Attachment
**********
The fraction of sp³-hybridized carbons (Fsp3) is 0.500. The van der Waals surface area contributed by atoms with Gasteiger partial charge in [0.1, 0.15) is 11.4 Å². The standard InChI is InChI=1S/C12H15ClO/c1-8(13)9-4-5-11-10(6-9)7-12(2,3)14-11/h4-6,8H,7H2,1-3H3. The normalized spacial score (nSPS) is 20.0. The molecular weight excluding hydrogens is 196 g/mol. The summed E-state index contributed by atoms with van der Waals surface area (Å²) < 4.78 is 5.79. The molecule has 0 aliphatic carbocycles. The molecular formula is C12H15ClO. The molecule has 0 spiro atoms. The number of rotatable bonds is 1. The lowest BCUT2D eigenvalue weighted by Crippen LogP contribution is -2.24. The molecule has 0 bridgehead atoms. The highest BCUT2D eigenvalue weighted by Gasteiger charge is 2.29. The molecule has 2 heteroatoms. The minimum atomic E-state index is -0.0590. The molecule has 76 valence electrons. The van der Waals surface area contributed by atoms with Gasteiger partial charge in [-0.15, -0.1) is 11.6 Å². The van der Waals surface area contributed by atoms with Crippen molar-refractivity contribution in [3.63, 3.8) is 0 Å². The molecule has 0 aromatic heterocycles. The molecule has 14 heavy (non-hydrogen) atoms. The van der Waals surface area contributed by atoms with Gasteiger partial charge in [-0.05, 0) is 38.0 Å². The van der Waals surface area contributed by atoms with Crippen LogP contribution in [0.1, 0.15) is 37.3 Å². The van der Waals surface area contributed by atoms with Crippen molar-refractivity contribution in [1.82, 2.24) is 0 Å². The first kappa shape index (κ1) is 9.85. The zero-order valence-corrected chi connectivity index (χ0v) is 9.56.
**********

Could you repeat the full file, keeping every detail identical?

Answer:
The fraction of sp³-hybridized carbons (Fsp3) is 0.500. The van der Waals surface area contributed by atoms with Gasteiger partial charge in [0.1, 0.15) is 11.4 Å². The standard InChI is InChI=1S/C12H15ClO/c1-8(13)9-4-5-11-10(6-9)7-12(2,3)14-11/h4-6,8H,7H2,1-3H3. The normalized spacial score (nSPS) is 20.0. The molecular weight excluding hydrogens is 196 g/mol. The summed E-state index contributed by atoms with van der Waals surface area (Å²) < 4.78 is 5.79. The molecule has 0 aliphatic carbocycles. The molecular formula is C12H15ClO. The molecule has 0 spiro atoms. The number of rotatable bonds is 1. The lowest BCUT2D eigenvalue weighted by Crippen LogP contribution is -2.24. The molecule has 0 bridgehead atoms. The highest BCUT2D eigenvalue weighted by Gasteiger charge is 2.29. The molecule has 2 heteroatoms. The minimum atomic E-state index is -0.0590. The molecule has 76 valence electrons. The van der Waals surface area contributed by atoms with Gasteiger partial charge in [-0.15, -0.1) is 11.6 Å². The van der Waals surface area contributed by atoms with Crippen molar-refractivity contribution in [3.63, 3.8) is 0 Å². The molecule has 0 aromatic heterocycles. The molecule has 14 heavy (non-hydrogen) atoms. The van der Waals surface area contributed by atoms with Gasteiger partial charge in [-0.05, 0) is 38.0 Å². The van der Waals surface area contributed by atoms with Crippen LogP contribution in [0.1, 0.15) is 37.3 Å². The van der Waals surface area contributed by atoms with Crippen molar-refractivity contribution in [1.82, 2.24) is 0 Å². The first kappa shape index (κ1) is 9.85. The zero-order valence-corrected chi connectivity index (χ0v) is 9.56.